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Optimal population turnover for cultural evolution depend on network size, density and learnability

vrijdag 18 maart 2022
Niels Bohrweg 1
2333 CA Leiden
kamer 413

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LIACS Creative Intelligence Lab and Media Technology MSc will host a public talk by Michael Chimento, a visiting researcher from the Max Planck Institute of Animal Behavior. Michael uses experimental and computational methods to study relationships between social learning and population dynamics in birds.


Optimal population turnover for cultural evolution depend on network size, density and learnability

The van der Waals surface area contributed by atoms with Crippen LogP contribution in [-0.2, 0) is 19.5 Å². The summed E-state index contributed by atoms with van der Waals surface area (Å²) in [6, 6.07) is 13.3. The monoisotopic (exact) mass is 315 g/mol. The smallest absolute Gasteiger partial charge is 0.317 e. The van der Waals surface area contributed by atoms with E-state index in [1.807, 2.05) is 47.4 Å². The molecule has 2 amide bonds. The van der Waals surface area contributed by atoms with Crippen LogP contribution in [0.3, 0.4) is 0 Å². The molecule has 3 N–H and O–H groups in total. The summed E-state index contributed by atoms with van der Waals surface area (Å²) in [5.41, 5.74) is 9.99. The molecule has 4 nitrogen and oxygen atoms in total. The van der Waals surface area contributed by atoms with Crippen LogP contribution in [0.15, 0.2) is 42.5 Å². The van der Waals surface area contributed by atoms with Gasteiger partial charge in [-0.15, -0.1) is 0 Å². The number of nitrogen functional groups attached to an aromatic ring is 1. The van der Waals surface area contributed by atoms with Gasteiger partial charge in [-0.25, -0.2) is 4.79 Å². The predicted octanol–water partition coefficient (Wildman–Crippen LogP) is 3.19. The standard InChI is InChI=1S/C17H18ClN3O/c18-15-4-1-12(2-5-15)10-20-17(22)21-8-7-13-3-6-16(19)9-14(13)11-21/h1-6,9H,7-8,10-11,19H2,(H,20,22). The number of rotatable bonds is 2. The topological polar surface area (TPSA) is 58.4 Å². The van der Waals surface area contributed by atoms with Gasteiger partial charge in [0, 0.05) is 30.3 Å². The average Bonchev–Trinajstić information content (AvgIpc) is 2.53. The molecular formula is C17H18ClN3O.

Animal culture, or behaviors that are socially learned and persist over generations, offers a secondary system of inheritance beyond genes, allowing animals to rapidly adapt to their environment. Further, culture lives on social networks, leading to hypotheses that link social factors to cultural evolutionary dynamics. While plenty of attention has been given to the effects of population size and network structure, little has been given to population turnover, or the cyclic replacement of individuals due to immigration and emigration, or births and deaths. To investigate this, we conducted a large-scale cultural diffusion experiment with 18 populations of wild-caught great tits (Parus major). By analyzing data from automated foraging puzzles, we found a positive effect of population turnover on cultural efficiency in a socially learned foraging behavior. As a follow up, we created a generative model to explore the underlying cognitive mechanisms. We show that turnover can promote selection for higher payoff behaviors by improving a population's overall ability to sample the behavior space. However, the optimal turnover regime depends greatly on network size, density, and how easily acquired behaviors are. Further, we find that turnover is a double-edged sword, and can also increase the likelihood of behavioral extinction, and can reduce repertoire size.

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